Background Information and History of APA:
The American Psychological Association was founded in 1892 at Clark University, in Worcester, Massachusetts. APA style format was developed in 1929 by scholars from a number of different scientific fields and backgrounds. Their overall goal was to develop a standard way to document scientific writing and research.
Since its inception, the Style Manual has been updated numerous times and it is now in its 6th edition. The 6th edition was released in 2010. In 2012, APA published an addition to their 6th edition manual, which was a guide for creating citations for electronic resources.
Today, there are close to 118,000 members. There is an annual convention, numerous databases, and journal publications. Some of their more popular resources include the database, PsycINFO, and the publications, Journal of Applied Psychology and Health Psychology.
*Disclaimer: The American Psychological Association was not involved in the making of this guide.
Helpful Tips for Your Citation
Our citation guides provide detailed information about all types of sources in MLA, APA, Chicago and Turabian styles.
If required by your instructor, you can add annotations to your citations. Just select Add Annotation while finalizing your citation. You can always edit a citation as well.
Remember to evaluate your sources for accuracy and credibility. Questionable sources could result in a poor grade!
Throughout the galaxy, individuals used phrases, interjections, slang, insults and expletives to express themselves, including the following:
- Ada: An affectionate term for father used on Tangenine.
- Alert all commands: This was an order used on Imperial starships as a general alert.
- Ama: An affectionate term for mother used on Tangenine.
- Bantha fodder: The equivalent of "worthless"; a person or thing deemed to have no value beyond something for a bantha to graze on.
- Bandit: A bomber crew term for an enemy ship.
- Big L: A bomber crew term for lightspeed. 
- Blast!: This was an interjection of frustration.
- Boffer: A bomber crew term for research and development scientists.
- Bombad: This was a superlative used by Gungans.
- Bucket: This was a term for a stormtrooper helmet.
- Bucketbrain: Alternate name for stormtroopers thought up by Ezra Bridger.
- Buckethead: This referenced the helmets worn by stormtroopers and was used as an insult. Certain members of the Spectres were fond of using the term.
- Bug: Geonosian.
- Burnout: A term to refer to a First OrderFlametrooper by Resistance fighters.
- By the Z'gag!: An exclamation of surprise used by Ruurians.
- Caraya's soul: A verbalization for disbelief.
- Catch a packet: A bomber crew term for getting hit by enemy fire.
- Chobb's knob!: An exclamation of surprise used by Bith.
- Choobies: A slang term for one's self or one's testicles.
- Chuba!: A Huttese term for "You!" or "Hey you!"
- Clanker: Clone troopers sometimes used this term to describe CIS battle droids in reference to the clanking sound they made while marching.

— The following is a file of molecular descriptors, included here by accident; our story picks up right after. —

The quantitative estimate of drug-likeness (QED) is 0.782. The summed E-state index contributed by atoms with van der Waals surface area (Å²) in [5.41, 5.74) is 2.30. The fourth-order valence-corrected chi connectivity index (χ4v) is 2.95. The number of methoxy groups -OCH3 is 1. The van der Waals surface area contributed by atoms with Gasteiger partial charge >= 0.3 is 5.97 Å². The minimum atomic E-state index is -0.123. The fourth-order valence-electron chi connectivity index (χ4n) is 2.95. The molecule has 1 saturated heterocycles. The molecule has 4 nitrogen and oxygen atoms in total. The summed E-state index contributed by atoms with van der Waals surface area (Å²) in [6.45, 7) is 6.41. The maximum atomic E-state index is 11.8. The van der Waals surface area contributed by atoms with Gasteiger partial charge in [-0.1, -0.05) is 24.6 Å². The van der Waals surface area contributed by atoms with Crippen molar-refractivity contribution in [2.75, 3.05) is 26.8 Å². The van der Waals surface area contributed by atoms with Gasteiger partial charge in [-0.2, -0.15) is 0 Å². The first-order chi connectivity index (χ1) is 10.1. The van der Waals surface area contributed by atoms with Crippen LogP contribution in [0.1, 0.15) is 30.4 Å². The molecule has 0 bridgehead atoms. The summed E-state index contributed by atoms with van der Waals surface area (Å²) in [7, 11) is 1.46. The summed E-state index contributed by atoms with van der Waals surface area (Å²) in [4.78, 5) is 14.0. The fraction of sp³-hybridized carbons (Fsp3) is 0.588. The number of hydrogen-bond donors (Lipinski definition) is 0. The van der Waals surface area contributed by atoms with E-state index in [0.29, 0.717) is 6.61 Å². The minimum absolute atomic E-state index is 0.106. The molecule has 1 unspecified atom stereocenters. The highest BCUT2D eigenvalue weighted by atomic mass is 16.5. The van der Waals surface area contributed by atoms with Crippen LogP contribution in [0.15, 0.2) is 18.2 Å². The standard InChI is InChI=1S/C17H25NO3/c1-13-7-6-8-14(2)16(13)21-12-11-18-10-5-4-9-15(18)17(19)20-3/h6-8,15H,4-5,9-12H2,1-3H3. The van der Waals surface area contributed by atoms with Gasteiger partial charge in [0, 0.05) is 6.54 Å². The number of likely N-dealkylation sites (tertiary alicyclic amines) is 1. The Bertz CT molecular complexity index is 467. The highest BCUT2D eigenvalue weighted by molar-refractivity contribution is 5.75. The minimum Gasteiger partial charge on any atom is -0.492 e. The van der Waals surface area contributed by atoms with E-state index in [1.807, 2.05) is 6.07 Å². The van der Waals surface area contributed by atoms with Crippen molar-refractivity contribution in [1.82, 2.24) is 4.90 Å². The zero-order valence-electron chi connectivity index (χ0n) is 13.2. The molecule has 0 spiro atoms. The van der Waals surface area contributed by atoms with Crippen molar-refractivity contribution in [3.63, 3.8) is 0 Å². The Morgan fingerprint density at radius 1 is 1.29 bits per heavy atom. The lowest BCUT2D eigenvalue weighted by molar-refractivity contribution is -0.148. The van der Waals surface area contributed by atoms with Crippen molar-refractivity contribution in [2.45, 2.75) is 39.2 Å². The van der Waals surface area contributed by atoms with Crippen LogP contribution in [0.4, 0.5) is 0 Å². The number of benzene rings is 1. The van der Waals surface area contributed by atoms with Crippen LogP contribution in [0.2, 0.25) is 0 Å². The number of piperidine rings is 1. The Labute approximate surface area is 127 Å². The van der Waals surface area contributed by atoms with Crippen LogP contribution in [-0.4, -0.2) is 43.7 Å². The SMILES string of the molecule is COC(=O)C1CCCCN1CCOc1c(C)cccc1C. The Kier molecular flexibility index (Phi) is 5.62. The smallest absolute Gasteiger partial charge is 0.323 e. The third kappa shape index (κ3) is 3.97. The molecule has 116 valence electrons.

- Clutch: A bomber crew term for a TIE squadron.
- Cold Nose: A bomber crew term for sensors down.
- Cool as a dead star: Calm, composed, and in control of one's emotions.
- Damaged goods: Someone who has an unresolved conflict of emotions after a traumatic event, and is no longer deemed to be fit for purpose.
- Damn: This expletive was sometimes used to express anger or frustration. It could also be used as a positive modifier, e.g., "Damn good."
- Deuce: See Impstar-deuce.
- Dirtball: A dismissive term for a planet one did not like or felt was beneath them.
- Dosh: An expletive used to express anger.
- Doshing: A derogatory modifier, as in "Take your doshin' hands off."
- Droid Poppers: Clone troopers sometimes referred to EMP grenades using this slang term.
- Droid work: A term used within the First Order to refer to menial tasks such as laundry or scrubbing which could easily be performed by droids, but were sometimes given to soldiers which had failed in their training assignments.
- Dupe: A TIE fighter pilot slang term for a TIE/sa bomber.
- E chu ta: A term spoken to C-3PO by E-3PO on Cloud City to which he replies, "How rude."
- Edge: A bomber crew term for an A-wing.
- Emperor's snowmen: Alternate name for stormtroopers thought up by Ezra Bridger.
- Eyeball: A bomber crew term for a TIE fighter.
- Fangs out: A TIE fighter pilot idiom meaning "eager for a dogfight."
- Feed the Sarlacc: To use the toilet.
- Flyboy: This was a slang term for a hot-shot pilot, such as Han Solo.
- Flying the same vector: A bomber crew term for thinking the same way.
- Find the head of the dragon: A phrase that Leia Organa used to refer to locating the source of the First Order.
- Fort: A bomber crew term for a bomber.
- Fragging: This was a slang term that Temmin Wexley used to express disappointment or rage. 
- Harpy: A derogatory term for a female individual. Ahsoka Tano once called Asajj Ventress a "hairless harpy."
- Having kittens... by the litter: This was a slang phrase for someone who was seriously worried or panicking.
- Heavy weather: This was a term for something that was troublesome or serious.
- Hell: Expletive.
- Holotank commander: A naval insult.
- Hop: A mission, in TIE fighter pilot slang and bomber slang.
- Hothead: A term to refer to a First OrderFlametrooper by Resistance fighters.
- Illuminator: A bomber crew term for the lead bomber that spotlights the target.
- Imp: Slang term for "Imperial."
- Impstar: TIE pilot slang term for an Imperial Star Destroyer.